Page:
Why you should write a to-do list every morning

Laptop and notebook

In a very well-written post for Fast Company entitled How Writing To-Do Lists Helps Your Brain (Whether Or Not You Finish Them), Art Markman explains the reason I choose to use a physical, printed-out daily planner rather than a digital version:

Keeping a list of tasks you need to perform is like taking notes when you’re reading a book or listening to a lecture. When you take notes, you need to filter external information, summarize it in your head, and then write it down. Many studies have shown that note taking helps us distill the information we hear and remember it better than we would if we’d just heard or read it.

Writing a to-do list is a similar mental experience. Even if you first spend some time thinking about the tasks you have to do, the act of drawing up a list and prioritizing the items on it forces you to do a little extra work.

This matters. Your brain decides which pieces of information to hang onto for later, partly as a result of how much work you do to them up front—so the more you mentally manipulate a piece of information, the better you’ll remember it. That’s why it’s sometimes surprisingly easy to remember what’s on your to-do list even when you aren’t looking at it.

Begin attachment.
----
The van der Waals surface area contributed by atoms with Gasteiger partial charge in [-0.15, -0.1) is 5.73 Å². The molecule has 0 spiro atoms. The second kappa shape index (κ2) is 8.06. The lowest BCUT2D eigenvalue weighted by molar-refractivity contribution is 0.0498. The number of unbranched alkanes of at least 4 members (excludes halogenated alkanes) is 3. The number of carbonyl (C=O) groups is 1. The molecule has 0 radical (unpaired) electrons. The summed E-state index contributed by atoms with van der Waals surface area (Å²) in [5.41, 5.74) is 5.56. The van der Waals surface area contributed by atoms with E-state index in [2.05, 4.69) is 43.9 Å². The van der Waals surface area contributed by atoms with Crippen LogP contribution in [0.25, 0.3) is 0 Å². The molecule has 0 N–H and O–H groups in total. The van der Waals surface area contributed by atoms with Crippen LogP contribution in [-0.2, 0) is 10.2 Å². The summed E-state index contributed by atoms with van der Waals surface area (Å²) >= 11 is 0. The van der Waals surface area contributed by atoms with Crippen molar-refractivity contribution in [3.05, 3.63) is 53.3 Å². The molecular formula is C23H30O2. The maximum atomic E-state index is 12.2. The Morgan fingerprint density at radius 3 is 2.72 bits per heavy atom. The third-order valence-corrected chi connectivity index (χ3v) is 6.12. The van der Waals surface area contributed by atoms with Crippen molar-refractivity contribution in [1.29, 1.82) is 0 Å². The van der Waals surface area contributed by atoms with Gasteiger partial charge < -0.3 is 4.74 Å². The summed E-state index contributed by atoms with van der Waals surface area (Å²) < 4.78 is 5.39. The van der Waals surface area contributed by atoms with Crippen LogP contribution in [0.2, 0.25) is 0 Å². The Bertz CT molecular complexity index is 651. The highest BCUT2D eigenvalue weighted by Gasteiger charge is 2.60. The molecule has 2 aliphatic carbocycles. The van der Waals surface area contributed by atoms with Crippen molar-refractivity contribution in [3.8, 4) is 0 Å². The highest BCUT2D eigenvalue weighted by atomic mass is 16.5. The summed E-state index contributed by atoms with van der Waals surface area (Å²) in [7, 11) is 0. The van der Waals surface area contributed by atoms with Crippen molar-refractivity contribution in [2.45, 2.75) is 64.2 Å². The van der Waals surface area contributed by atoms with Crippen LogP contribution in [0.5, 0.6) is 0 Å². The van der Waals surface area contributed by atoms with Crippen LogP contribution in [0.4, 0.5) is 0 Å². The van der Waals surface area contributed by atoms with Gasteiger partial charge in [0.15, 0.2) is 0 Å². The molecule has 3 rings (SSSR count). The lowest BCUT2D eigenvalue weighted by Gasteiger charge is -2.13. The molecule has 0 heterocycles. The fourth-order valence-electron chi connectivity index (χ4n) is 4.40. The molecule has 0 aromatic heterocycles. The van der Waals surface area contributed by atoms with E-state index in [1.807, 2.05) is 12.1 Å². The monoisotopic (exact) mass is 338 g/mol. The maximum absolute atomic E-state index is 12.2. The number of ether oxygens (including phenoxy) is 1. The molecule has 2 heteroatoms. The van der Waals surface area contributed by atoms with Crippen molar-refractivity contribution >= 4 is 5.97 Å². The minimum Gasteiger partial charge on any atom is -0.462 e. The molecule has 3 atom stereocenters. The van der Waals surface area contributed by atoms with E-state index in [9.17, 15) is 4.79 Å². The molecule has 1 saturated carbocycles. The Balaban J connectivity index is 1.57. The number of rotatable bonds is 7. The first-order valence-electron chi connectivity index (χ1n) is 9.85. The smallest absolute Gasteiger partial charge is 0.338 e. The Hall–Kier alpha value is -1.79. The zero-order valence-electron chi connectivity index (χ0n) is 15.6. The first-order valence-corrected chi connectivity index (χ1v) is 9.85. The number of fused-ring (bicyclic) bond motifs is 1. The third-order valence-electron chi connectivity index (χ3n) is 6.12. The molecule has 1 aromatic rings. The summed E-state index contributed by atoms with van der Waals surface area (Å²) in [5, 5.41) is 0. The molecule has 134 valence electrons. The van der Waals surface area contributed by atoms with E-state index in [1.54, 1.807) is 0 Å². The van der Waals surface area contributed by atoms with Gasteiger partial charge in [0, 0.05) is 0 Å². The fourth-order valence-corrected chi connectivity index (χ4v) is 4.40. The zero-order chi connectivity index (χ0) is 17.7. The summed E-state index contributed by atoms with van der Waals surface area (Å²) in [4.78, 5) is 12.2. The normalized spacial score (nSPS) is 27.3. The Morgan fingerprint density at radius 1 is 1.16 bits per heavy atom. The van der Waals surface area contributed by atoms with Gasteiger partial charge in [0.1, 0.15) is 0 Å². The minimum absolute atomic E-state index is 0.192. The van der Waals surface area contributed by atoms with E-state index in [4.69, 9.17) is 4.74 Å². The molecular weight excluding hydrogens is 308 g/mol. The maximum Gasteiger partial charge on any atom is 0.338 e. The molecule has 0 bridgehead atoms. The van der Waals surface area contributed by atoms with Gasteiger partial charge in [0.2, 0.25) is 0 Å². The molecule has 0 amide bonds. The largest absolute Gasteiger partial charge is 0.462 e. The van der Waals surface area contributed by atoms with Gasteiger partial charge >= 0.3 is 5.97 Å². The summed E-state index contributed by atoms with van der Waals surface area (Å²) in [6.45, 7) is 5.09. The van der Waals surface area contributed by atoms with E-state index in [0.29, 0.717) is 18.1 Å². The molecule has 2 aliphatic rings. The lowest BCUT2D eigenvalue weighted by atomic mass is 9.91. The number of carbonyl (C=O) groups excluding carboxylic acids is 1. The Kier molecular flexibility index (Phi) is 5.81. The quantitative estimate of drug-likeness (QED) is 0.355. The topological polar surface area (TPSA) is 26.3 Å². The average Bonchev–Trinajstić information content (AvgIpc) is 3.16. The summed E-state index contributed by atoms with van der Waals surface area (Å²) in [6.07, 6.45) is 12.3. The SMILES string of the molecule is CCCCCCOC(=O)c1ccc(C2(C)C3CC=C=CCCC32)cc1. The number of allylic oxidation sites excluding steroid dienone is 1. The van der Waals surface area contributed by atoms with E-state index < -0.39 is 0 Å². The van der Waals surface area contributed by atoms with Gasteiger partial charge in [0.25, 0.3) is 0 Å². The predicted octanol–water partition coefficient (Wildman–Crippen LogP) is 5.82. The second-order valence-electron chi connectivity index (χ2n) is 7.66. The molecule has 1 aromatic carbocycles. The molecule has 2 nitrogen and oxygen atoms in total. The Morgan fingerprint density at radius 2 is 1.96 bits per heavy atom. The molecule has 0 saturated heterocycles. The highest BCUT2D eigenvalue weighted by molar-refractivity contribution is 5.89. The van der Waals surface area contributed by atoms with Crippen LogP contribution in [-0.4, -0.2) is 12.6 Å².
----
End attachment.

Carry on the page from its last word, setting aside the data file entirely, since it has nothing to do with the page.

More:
I’d be lost without an online calendar. I haven’t come across anything which helps me organise my personal, family, and work life quite so effectively. The process of moving things to and from my daily planner to my online calendar is important:

[O]nce you write down the tasks you need to perform, you then have to clear space in your day to put some of those tasks onto your calendar. This calendar maintenance is itself a useful exercise for fighting the tide of interruptions you’re always facing. It pulls your brain out of a reactive mode and forces you to think about the long term. Plan your to-do activities a few weeks ahead when your calendar still has some blank spaces in it. Add in time for the tasks that are crucial for achieving those long-term goals.

You may also find you don’t have enough space in the calendar to make that happen—and that’s okay, too. When that happens, it’s a good sign that you’ve been loaded down with other, less-important jobs that are crowding out your most important work. And chances are it was difficult to see that before sitting down to manage your calendar.

I go through phases of blocking out specific things I need to do — for example, write a blog post, research a particular area, batch-reply to emails — and adding these to my calendar. Then, if you do have to (or choose to) share your calendar on a free/busy basis, people won’t request meetings at times you’ve scheduled to get some important things done!

Image via Nomad Pictures